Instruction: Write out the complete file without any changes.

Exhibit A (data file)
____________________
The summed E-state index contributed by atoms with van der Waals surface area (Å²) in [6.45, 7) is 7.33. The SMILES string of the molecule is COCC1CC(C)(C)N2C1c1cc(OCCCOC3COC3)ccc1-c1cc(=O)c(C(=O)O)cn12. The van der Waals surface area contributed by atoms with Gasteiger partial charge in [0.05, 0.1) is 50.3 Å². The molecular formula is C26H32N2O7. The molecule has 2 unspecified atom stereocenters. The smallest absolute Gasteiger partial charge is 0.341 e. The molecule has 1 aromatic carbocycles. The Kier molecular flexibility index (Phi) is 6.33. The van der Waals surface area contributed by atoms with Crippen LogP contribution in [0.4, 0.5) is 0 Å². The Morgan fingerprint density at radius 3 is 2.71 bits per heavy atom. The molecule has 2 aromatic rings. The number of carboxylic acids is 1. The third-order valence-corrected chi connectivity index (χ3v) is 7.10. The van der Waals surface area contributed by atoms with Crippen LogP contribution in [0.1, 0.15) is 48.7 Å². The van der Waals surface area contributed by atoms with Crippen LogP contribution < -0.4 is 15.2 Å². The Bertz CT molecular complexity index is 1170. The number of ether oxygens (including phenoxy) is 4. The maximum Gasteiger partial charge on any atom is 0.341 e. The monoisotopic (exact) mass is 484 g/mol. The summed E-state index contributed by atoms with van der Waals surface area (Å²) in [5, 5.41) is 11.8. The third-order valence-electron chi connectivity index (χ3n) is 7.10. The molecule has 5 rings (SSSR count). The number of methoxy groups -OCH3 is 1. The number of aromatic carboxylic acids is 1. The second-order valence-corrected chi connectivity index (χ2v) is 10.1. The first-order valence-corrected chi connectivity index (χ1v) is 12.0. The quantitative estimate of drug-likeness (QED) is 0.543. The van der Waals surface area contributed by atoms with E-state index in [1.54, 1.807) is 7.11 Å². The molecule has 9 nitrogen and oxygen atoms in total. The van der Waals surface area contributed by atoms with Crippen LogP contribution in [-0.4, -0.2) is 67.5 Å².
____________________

The summed E-state index contributed by atoms with van der Waals surface area (Å²) in [6.45, 7) is 7.33. The SMILES string of the molecule is COCC1CC(C)(C)N2C1c1cc(OCCCOC3COC3)ccc1-c1cc(=O)c(C(=O)O)cn12. The van der Waals surface area contributed by atoms with Gasteiger partial charge in [0.05, 0.1) is 50.3 Å². The molecular formula is C26H32N2O7. The molecule has 2 unspecified atom stereocenters. The smallest absolute Gasteiger partial charge is 0.341 e. The molecule has 1 aromatic carbocycles. The Kier molecular flexibility index (Phi) is 6.33. The van der Waals surface area contributed by atoms with Crippen LogP contribution in [0.4, 0.5) is 0 Å². The Morgan fingerprint density at radius 3 is 2.71 bits per heavy atom. The molecule has 2 aromatic rings. The number of carboxylic acids is 1. The third-order valence-corrected chi connectivity index (χ3v) is 7.10. The van der Waals surface area contributed by atoms with Crippen LogP contribution in [0.1, 0.15) is 48.7 Å². The van der Waals surface area contributed by atoms with Crippen LogP contribution < -0.4 is 15.2 Å². The Bertz CT molecular complexity index is 1170. The number of ether oxygens (including phenoxy) is 4. The maximum Gasteiger partial charge on any atom is 0.341 e. The monoisotopic (exact) mass is 484 g/mol. The summed E-state index contributed by atoms with van der Waals surface area (Å²) in [5, 5.41) is 11.8. The third-order valence-electron chi connectivity index (χ3n) is 7.10. The molecule has 5 rings (SSSR count). The number of methoxy groups -OCH3 is 1. The number of aromatic carboxylic acids is 1. The second-order valence-corrected chi connectivity index (χ2v) is 10.1. The first-order valence-corrected chi connectivity index (χ1v) is 12.0. The quantitative estimate of drug-likeness (QED) is 0.543. The van der Waals surface area contributed by atoms with E-state index in [1.54, 1.807) is 7.11 Å². The molecule has 9 nitrogen and oxygen atoms in total. The van der Waals surface area contributed by atoms with Crippen LogP contribution in [-0.4, -0.2) is 67.5 Å².